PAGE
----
H3000 PATCH: "Wup!"

from Andy Capp/KELO-AM/FM, Sioux Falls, SD

Here's a patch I came up with on the Eventide Ultra-Harmonizer that is kind of a synth golf swing, complete with pan. I call it, "Wup!"

Begin with preset 402, "BOINGY BUZZ," and make the following changes.

DETUNE: 39.20
TONE: 100.00
TUNE: 100.00
CUTOFF 1: 5370 Hz
CUTOFF 2: 30 Hz
Q FACTOR 1: 37
Q FACTOR 2: 15
SCALE 1: 5.2%
SCALE 2: .2%
COURSE: -4320 CENTS (.083:1)
FINE: -4320 CENTS (.083:1)

There is some audible "hiss" on the patch. When I use it, I ride the levels -- a gate would mask it well!

Quick Fix

Craig Rogers of WHO/KLYF in Des Moines sends this handy tip:

First the setup. It's late in the afternoon. (Don't all good production stories begin this way?) A jock has done a great job of producing a multi-voice spot over a music bed with an announcer tag. The problem? The address is wrong in the tag, all the voices have gone home, and the spot starts tomorrow! If only I could cut the spot before the mistake and splice on just the tail of the music bed. Then I could re-tag it. But a change in music levels will call attention to the splice.

Here's what I did: I found the completed spot with the mistake and the music bed used under it and cued them both up. I set the produced spot to peak at 0 VU then panned it hard left. Then I panned the music bed hard right. Next, I started both sources, trying to get the music beds reasonably close to synchronized. I then adjusted the levels on the music bed until the music was centered in between the monitors. Now I had the music bed that matched the level of the music in the original spot. I recorded it to a reel. Then I marked a spot on the original spot before the mistake where I could begin the tag. I found the exact same spot in the music bed reel, made the cuts, and spliced them together. Now I had a spot with the multi-voice open intact and a music trailer bed over which to place the correct tag. Did it work? Give it a listen on this month's Cassette.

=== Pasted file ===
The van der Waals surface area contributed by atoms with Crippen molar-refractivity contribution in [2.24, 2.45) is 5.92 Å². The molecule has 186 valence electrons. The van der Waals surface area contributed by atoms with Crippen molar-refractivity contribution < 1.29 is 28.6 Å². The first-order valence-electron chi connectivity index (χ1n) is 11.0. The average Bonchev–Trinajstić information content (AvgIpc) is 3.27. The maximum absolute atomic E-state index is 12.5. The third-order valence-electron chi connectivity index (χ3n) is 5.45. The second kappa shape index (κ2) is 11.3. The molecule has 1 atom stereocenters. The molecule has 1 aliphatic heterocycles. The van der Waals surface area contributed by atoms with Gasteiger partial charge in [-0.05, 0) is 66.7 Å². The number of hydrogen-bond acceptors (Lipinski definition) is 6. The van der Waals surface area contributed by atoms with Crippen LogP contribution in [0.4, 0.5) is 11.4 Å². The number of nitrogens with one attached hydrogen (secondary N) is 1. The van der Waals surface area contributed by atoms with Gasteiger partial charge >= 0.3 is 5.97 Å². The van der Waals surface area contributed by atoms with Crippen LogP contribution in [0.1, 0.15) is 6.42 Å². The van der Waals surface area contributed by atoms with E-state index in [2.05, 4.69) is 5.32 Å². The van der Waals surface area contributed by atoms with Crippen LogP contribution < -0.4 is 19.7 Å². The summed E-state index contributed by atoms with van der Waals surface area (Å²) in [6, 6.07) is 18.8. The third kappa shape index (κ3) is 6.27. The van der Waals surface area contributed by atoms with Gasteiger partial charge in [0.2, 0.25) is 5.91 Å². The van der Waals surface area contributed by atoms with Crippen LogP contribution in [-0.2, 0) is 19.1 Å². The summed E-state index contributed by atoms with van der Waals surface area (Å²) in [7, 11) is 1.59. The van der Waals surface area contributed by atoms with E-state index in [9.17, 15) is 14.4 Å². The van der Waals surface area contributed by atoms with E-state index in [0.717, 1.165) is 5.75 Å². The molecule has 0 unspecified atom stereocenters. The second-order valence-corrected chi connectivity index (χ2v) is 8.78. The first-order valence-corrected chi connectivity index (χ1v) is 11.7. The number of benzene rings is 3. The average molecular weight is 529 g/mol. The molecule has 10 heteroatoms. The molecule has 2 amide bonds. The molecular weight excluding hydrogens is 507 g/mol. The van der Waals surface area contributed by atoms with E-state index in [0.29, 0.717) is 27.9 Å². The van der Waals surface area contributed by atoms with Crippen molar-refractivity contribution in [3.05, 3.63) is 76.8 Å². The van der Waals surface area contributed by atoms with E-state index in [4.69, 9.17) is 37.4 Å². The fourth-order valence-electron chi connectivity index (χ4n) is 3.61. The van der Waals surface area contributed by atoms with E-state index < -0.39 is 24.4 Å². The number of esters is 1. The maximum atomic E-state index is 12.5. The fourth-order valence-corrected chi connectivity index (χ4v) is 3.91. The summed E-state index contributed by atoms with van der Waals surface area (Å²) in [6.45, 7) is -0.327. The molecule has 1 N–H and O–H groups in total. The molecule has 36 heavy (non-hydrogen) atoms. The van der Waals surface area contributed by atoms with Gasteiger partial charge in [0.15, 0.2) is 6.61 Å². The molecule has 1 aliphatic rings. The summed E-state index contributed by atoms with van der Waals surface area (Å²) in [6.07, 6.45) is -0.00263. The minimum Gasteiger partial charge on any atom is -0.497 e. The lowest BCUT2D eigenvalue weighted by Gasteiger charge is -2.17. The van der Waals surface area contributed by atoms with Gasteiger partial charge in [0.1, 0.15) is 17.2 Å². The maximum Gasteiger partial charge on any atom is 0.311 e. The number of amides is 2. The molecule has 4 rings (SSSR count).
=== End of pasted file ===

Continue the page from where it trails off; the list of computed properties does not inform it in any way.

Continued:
Penny-pinching: Pop Shield!

New subscriber Colin Day of Colin Day Creative in the United Kingdom offers this tip for a homemade wind screen, or "pop shield."

What's the best homemade pop shield? It's got to be this one: a simple embroidery hoop (half-inch thickness) with a stocking stretched over the inner ring! I reckon about an eight or nine inch diameter is the minimum that will properly disperse the plosive sounds. Heavy grade stockings seem to work best, but it won't cost a lot to experiment. As for fixing, I asked a woodworking friend to drill and tap a short piece of dowel. I've glued that to the outer ring and screwed a length of gooseneck on it. I've seen pop shields on sale for a hundred dollars and up. This one looks much better and actually works like gangbusters! What's more, it'll cost you less than ten bucks! Hope you can make use of it.


September 01, 2002 11198
by Steve Cunningham Syntrillium Software’s Cool Edit Pro has been around for more than a few years now. In fact, the last time this magazine reviewed the multitrack Cool Edit Pro product, Ms. Lewinsky and Ms. Tripp were still...